Advertisement
YOU ARE HERE: LAT HomeCollections

OBITUARIES | Emil J. 'Buzzie' Bavasi, 1915 - 2008

G.M. helped put together Dodgers champions

May 02, 2008|Steve Henson | Special to The Times

Emil J. "Buzzie" Bavasi, the forceful general manager who shepherded the Dodgers through their World Series-studded transition from Brooklyn to Los Angeles, died Thursday. He was 92.

Bavasi, who also had served as an executive with the Angels and San Diego Padres, died in San Diego of natural causes. His death was announced by the Seattle Mariners, whose general manager is Bill Bavasi, Buzzie's son.

One of the last of a midcentury generation of wisecracking wheeler-dealers of ballplayers, Bavasi joined the Dodgers organization in 1938 with a minor-league job and stepped down with the Angels in 1984, lamenting that the game had changed irreversibly when agents began representing players in contract negotiations.

Along the way he built Dodgers rosters that reached eight World Series and won four championships, beginning with the team's only title in Brooklyn, in 1955, through the 1960s glory years in Los Angeles. He also led the Angels to their first two division titles, in 1979 and 1982.

For The Record
Los Angeles Times Tuesday, May 06, 2008 Home Edition Main News Part A Page 2 National Desk 1 inches; 47 words Type of Material: Correction
Bavasi obituary: The obituary of Emil J. "Buzzie" Bavasi in Friday's California section said that Rod Carew and Fred Lynn had won most valuable player awards as members of the California Angels. Carew won while playing for the Minnesota Twins and Lynn for the Boston Red Sox.

"Buzzie was one of the game's greatest front-office executives during a period that spanned parts of six different decades," Baseball Commissioner Bud Selig said in a statement. "He loved the game and he loved talking about it. . . . I will miss our long and frequent correspondence."

Hard negotiator

In the years before baseball free agency, Bavasi kept players' salaries low through a variety of inventive maneuvers. But he was less successful in his two most-publicized battles -- the dual holdout of star Dodgers pitchers Sandy Koufax and Don Drysdale in the spring of 1966 and the failed attempt to re-sign standout pitcher Nolan Ryan with the Angels after the 1979 season.

Bavasi didn't want to set a precedent by paying Koufax or Drysdale $100,000 salaries, but Koufax ultimately signed for a then-unheard-of $125,000, and Drysdale got $110,000. The $1-million threshold was crossed 13 years later, when Ryan signed with the Houston Astros after the Angels and Bavasi refused to meet his price.

Ryan, a Hall of Fame member, pitched 14 more seasons and is baseball's all-time strikeout leader with 5,714.

"I've had to take the abuse for that over the years, but that's fine," Bavasi told The Times in 2005. "Stay around long enough, and there's going to be abuse."

Although his reputation as a dynamic baseball executive became somewhat tarnished during his time with the Padres and Angels, Bavasi will be remembered best for building championship Dodgers teams while staying within the budget of parsimonious owner Walter O'Malley.

Emil Joseph Bavasi was born in New York City on Dec. 12, 1915, and raised in Scarsdale, N.Y. His French immigrant father, Joseph, was a newspaper distributor.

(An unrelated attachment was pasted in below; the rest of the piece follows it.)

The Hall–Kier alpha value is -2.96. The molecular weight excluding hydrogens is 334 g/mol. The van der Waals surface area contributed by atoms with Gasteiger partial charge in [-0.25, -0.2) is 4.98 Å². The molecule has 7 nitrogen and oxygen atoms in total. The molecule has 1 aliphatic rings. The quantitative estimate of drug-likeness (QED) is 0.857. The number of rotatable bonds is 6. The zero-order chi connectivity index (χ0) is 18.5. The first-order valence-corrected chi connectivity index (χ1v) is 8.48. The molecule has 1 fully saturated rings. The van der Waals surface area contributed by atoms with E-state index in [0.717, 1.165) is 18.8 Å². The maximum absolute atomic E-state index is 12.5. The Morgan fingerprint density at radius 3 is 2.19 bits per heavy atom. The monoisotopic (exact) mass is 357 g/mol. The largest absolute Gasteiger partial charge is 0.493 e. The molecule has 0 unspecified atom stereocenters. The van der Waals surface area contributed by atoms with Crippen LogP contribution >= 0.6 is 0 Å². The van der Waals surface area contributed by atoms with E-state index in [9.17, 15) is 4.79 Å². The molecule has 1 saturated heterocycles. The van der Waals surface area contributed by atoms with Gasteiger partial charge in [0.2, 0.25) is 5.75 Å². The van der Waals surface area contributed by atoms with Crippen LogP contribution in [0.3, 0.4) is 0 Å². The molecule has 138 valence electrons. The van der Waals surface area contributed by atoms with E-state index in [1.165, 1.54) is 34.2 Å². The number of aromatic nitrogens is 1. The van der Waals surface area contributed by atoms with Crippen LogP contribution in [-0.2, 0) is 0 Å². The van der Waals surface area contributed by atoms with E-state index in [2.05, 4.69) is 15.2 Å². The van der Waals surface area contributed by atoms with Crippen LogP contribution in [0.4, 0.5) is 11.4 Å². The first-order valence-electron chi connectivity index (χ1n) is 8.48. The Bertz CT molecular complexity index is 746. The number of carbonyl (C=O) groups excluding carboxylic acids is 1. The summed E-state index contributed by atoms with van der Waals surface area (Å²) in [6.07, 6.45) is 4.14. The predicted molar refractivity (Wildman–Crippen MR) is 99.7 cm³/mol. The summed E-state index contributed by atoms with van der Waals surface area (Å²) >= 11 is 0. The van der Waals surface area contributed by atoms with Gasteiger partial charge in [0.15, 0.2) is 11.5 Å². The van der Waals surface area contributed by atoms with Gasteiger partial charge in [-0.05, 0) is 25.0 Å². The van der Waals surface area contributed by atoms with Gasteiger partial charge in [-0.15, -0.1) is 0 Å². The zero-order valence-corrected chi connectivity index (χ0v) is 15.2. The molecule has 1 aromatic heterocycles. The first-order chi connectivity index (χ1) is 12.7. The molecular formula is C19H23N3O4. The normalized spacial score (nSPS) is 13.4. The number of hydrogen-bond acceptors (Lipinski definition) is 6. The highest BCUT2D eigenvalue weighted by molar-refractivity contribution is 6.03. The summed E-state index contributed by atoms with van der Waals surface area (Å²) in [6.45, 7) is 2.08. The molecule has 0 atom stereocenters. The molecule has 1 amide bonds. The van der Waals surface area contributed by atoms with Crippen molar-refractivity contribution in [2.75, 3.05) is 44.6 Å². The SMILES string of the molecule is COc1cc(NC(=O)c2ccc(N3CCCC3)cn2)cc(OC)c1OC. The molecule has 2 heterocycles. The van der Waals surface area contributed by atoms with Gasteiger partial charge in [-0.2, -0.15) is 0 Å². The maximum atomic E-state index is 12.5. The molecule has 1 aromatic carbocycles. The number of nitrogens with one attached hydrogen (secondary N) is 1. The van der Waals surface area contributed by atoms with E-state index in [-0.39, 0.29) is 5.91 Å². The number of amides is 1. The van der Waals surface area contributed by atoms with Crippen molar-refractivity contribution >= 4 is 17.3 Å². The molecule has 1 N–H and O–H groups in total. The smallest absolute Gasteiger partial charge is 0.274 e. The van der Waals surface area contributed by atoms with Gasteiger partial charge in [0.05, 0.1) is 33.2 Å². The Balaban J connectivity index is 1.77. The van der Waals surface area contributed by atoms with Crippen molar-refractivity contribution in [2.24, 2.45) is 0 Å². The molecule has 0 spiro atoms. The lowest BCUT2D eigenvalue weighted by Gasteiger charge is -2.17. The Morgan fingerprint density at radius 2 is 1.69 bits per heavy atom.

His sister Lolly nicknamed him Buzzie after their mother, Sue, mentioned that he was always "buzzing around the house."

A contact Bavasi made in high school at Fordham Prep became as valuable as his degree from DePauw University in Indiana.

The friend was Fred Frick, son of then-National League President Ford Frick. Bavasi intended to go to law school, but Ford Frick introduced him to Dodgers President Larry MacPhail, who gave Bavasi an entry-level job in the team's minor league department for $35 a week in 1938.

Within two years, Bavasi was made general manager of the Dodgers' Class D farm team in Americus, Ga. By 1943, Bavasi had worked his way up to the front office of the Dodgers' Class B team in Durham, N.C., when he was drafted by the Army and sent to Italy.

He served 18 months in World War II combat as a staff sergeant in a machine gun unit and was awarded a Bronze Star.

Discharged in 1946, he became general manager of the Class B team in Nashua, N.H. Walter Alston, the future Dodgers skipper, was the manager of the team, and -- in the season before infielder Jackie Robinson broke major league baseball's color barrier -- two of the players were African American: catcher Roy Campanella and pitcher Don Newcombe.

"I'll never forget one night in Lynn, Mass.," Campanella said in 1983. "Newcombe had pitched, and I hit a home run, and we won the game. We were all dressed and sitting in the bus. Buzzie said he was going inside to pick up the check. All of a sudden, we heard Buzzie and their manager fighting. We went in and broke it up. We found out later that their manager" had used a racial slur when he told Bavasi, " 'Without those two [black players], you wouldn't have won.' Buzzie went after him."

Bavasi spent 1947 as an assistant in the Dodgers front office and the next three years as general manager of the triple-A team in Montreal.

His big break came in 1951, when O'Malley took the reins of the Dodgers from Branch Rickey and made Bavasi vice president and general manager.

Perhaps Bavasi's biggest mistake as a Dodgers executive was allowing eventual Hall of Fame outfielder Roberto Clemente to get away.

Advertisement
Los Angeles Times Articles
|
|
|